Because of the use of VPC, the virtual switch load balancing needs to be set to IP Hash for the NIC teaming policy.  Okay, no sweat!  After installing ESXi and completing the initial configuration on the hosts, it was time to add the second NIC to vSwitch0 and plug it in.  (Note this configuration is all being done on the hosts directly as no vCenter server has been built yet).  After adding the second adapter to the active section of vSwitch0, and changing the NIC teaming policy to IP hash, we plugged in the second cable.

The host immediately lost connection from our vSphere client, and dropped off entirely from being able to be contacted.  No ping, no nothing!  This was most puzzling indeed:  we unplugged the second cable and the host started to ping again.  We thought maybe there was something wrong with the NIC itself, and so setup a separate NIC to take its place.  This had the same result, and we then thought to look at the switch.  After discussing the current configuration with the network engineer, we felt that his configuration was correct.  The configuration (and more!) can be found in the white paper put out by Cisco and VMware: “Deploying 10 Gigabit Ethernet on VMware vSphere 4.0 with Cisco Nexus 1000V and VMware vNetwork Standard and Distributed Switches – Version 1.0” This doc has been a very helpful during the implementation of this project.

So!  With the network being deemed not the problem and wearing a sheepish smile on my face after the network guy commented “it’s always the network isn’t it?” I returned to the host.  I then tried setting up both NICs on a non-nexus switch that is being used for out of band management, and they worked just fine using virtual port id for NIC teaming.  So at that point, I fired up the googalizer and did some checking.  I came across this KB article from VMware:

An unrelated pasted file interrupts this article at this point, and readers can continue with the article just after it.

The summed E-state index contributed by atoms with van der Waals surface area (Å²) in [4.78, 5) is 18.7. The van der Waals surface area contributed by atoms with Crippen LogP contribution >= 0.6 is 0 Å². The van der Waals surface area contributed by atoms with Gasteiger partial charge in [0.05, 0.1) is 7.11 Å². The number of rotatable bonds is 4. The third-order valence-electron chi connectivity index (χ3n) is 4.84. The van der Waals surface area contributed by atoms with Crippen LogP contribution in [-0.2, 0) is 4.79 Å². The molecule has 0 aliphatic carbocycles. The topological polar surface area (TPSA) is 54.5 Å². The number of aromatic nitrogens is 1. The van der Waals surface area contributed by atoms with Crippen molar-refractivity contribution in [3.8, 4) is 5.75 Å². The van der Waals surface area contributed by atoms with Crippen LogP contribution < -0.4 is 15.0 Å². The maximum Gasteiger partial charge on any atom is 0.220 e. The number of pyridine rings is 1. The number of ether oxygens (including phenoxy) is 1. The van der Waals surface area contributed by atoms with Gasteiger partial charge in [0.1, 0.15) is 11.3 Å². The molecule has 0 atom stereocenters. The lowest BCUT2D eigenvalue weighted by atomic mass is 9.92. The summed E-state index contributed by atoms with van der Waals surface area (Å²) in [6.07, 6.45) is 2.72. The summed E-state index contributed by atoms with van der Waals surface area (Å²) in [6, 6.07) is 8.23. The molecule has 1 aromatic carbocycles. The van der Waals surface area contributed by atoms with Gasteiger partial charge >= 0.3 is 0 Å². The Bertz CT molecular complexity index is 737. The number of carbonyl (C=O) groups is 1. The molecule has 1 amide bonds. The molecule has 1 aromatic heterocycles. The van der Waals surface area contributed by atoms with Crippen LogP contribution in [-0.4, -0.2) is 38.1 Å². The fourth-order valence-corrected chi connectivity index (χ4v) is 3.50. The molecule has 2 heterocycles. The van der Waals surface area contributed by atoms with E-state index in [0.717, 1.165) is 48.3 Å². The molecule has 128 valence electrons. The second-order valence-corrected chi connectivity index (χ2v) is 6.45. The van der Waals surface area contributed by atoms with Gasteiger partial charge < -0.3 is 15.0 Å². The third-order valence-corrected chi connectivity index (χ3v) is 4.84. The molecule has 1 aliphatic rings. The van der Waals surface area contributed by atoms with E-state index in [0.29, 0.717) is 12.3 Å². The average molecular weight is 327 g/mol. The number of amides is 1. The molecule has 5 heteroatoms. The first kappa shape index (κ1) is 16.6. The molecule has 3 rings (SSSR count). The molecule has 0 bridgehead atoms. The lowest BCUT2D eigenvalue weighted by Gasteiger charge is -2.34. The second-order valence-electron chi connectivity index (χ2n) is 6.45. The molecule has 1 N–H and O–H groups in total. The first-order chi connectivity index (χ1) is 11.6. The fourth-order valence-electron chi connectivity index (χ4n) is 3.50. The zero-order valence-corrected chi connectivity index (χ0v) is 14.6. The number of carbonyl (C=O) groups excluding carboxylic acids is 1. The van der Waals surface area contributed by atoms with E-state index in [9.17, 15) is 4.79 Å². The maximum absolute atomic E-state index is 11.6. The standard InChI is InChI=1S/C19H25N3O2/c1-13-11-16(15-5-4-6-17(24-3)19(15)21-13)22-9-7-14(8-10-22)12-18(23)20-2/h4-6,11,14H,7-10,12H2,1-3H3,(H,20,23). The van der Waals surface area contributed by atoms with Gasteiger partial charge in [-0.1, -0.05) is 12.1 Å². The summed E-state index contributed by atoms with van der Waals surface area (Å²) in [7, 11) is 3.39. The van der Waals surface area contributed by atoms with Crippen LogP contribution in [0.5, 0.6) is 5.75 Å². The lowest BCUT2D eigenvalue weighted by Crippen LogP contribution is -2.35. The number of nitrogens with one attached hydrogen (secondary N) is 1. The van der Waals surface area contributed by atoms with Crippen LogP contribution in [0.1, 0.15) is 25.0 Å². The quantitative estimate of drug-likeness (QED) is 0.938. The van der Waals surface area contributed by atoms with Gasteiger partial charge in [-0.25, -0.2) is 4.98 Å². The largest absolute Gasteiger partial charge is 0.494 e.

VMware KB 1022751:  NIC teaming using EtherChannel leads to intermittent network connectivity in ESXi

Details:

When trying to team NICs using EtherChannel, the network connectivity is disrupted on an ESXi host. This issue occurs because NIC teaming properties do not propagate to the Management Network portgroup in ESXi.
When you configure the ESXi host for NIC teaming by setting the Load Balancing to Route based on IP hash, this configuration is not propagated to Management Network portgroup.

So, based on this very helpful information, I followed the instructions listed in the KB and had great success.  Now my ESXi hosts are talking on both NICs via IP Hash and life is good.

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VMware vSphere designing with VAAI in mind

With the release of vSphere 4.1 last summer VMware customers were provided several new features. Many of these new features were created to lower the burden on the ESX host by being more efficient or offloading the work to something outside of the Virtualization stack. The overall goal of the new features was to continue to improve performance of virtual machines. The one that I am writing about today is VAAI or vStorage API for Array Integration. I wanted to write about how using VAAI in your Architecture Designs is changing the way you are creating environments.